In web applications, things aren't always so clear-cut: to your users, performance is simply a feeling they have about the product. It's a measure of how long they think they're waiting to perform their primary tasks. You can even manipulate this effect without making any real speed improvements, using tricks like:

  • Incrementally rendering data before the entire page is ready to view.
  • Removing a login screen for returning users by increasing token lifetime.
  • Showing realistic placeholder content (ala Facebook and Pinterest) while data loads.

The breadth of options is intimidating — between all these possible targets, how do you decide what to improve, and prove that it actually worked? What if you spend the whole quarter speeding up the API, but your users don't even notice? With so much to choose from (and so little time to do it!), performance is as much of a project management problem as a technical one.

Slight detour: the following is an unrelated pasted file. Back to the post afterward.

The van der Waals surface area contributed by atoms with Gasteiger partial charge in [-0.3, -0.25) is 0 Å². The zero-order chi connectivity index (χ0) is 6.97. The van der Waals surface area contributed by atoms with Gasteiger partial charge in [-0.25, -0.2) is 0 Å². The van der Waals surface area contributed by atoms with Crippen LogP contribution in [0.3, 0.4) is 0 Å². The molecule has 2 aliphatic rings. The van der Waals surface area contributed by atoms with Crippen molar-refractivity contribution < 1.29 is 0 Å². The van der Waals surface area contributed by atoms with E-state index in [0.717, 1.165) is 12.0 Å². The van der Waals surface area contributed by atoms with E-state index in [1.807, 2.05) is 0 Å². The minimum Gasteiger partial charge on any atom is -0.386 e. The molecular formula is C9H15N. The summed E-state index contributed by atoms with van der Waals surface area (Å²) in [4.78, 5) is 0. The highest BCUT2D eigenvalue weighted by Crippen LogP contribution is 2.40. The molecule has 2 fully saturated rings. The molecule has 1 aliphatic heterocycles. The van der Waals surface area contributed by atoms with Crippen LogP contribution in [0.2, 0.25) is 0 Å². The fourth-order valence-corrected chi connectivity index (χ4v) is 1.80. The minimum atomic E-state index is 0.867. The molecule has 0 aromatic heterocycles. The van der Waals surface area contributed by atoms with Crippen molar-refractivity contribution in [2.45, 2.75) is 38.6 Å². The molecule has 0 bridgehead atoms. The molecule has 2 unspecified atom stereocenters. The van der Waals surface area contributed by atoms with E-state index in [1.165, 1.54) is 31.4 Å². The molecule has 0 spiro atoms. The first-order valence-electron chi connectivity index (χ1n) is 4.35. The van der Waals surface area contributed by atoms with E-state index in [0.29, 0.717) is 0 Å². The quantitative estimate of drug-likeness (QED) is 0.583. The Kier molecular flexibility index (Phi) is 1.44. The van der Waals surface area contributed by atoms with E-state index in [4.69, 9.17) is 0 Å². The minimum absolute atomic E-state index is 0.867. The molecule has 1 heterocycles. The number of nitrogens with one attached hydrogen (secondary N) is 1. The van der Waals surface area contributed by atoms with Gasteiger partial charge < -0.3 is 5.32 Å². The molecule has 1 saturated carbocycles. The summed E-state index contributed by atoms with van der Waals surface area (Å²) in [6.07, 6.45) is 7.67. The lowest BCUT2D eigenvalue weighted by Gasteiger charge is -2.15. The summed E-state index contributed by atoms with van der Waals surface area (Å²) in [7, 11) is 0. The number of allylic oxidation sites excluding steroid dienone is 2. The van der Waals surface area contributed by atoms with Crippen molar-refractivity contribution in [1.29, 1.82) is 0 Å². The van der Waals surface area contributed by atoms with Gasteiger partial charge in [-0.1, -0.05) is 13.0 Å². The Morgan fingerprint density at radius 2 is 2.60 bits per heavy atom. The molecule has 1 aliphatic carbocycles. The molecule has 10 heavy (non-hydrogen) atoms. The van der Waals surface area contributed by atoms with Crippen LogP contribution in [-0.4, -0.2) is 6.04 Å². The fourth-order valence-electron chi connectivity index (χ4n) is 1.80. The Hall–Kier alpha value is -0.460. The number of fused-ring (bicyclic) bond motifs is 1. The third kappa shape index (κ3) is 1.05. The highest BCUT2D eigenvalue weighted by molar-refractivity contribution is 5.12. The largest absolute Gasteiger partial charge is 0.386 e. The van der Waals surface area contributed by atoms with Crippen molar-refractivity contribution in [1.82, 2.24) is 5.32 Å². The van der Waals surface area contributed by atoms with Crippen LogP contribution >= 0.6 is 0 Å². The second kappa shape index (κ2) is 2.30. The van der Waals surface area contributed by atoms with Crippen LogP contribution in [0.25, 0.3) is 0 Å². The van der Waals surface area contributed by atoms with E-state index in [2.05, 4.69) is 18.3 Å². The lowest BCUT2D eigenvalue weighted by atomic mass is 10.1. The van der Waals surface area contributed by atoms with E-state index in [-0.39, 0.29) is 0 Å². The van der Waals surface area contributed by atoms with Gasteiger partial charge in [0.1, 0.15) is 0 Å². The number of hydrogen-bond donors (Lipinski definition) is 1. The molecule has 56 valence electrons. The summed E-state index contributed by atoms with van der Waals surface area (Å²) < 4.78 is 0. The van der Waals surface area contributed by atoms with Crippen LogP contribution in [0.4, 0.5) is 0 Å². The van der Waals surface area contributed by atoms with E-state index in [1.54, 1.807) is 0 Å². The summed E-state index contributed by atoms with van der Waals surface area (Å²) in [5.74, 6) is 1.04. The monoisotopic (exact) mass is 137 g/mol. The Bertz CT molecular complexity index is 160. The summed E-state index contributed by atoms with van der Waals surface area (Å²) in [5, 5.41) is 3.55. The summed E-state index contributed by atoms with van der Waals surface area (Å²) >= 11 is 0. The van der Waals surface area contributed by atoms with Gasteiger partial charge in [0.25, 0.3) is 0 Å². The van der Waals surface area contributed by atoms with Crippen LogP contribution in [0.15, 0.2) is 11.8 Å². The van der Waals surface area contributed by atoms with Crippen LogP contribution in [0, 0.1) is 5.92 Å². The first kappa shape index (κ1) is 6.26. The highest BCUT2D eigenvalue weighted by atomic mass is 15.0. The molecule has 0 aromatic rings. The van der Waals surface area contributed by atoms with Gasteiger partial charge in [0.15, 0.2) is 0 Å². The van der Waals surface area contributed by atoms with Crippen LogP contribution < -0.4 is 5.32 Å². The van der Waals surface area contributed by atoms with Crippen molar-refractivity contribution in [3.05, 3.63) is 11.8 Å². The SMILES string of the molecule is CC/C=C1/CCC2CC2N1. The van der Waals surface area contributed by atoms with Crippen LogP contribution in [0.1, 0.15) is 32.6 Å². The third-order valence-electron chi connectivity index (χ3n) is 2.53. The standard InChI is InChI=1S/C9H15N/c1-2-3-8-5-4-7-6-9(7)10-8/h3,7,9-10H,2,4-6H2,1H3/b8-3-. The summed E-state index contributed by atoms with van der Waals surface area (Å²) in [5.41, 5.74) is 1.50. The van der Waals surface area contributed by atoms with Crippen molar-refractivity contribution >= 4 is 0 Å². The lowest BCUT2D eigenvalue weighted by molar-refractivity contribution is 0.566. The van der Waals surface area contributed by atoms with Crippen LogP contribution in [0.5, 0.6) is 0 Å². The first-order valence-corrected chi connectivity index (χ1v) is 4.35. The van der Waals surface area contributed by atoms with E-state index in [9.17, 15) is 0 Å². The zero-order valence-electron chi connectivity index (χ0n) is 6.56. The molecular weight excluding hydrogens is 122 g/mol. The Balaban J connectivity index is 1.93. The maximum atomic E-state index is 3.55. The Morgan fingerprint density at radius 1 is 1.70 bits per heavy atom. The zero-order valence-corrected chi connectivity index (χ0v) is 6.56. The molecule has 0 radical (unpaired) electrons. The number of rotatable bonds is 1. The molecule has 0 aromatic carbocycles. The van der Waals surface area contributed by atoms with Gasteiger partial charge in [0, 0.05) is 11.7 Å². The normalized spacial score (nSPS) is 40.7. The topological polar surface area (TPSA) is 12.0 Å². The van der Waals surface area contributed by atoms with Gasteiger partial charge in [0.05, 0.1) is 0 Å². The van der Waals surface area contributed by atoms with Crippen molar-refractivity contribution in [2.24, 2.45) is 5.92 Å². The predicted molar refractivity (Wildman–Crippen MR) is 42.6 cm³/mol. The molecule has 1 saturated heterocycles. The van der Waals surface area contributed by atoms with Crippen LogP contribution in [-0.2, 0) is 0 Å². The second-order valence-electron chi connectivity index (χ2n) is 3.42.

To simplify the problem, I like to break efforts into three categories: measurementbest practices, and key projects.


Measure the performance you care about. Doing this ASAP will give you insight into your problem areas, and allows you to paint a clear before/after picture for execs. This process will look different for every organization, so focus on the most important aspects of your business and monitor them:

  • Make sure you cover the basics, the simplest metrics to gather. Database performance, response time, throughput, time-to-first-byte. A tool like New Relic is ideal for recording these values.
  • Log the total time to load and render data for high-value pages.
  • Log the time taken for common user actions like “add to cart”, “view dashboard”, and “load new messages”.

Monitor high-value pages (especially marketing pages) with WebPageTest, and record basic results like the Speed Index in a spreadsheet every week. Do the same for a few of your competitors’ sites!

A warning: Measuring performance is exasperating — making sense of the noisy data from your tools requires patience and focus. It's easy to make mistakes in your monitoring, mistakes that can set you back until the next release if you don't catch them early.

After an acceptable amount of monitoring, your team can group up and find the worst offenders. The tools can only provide you with hints, but you have to apply your own criteria to make them actionable: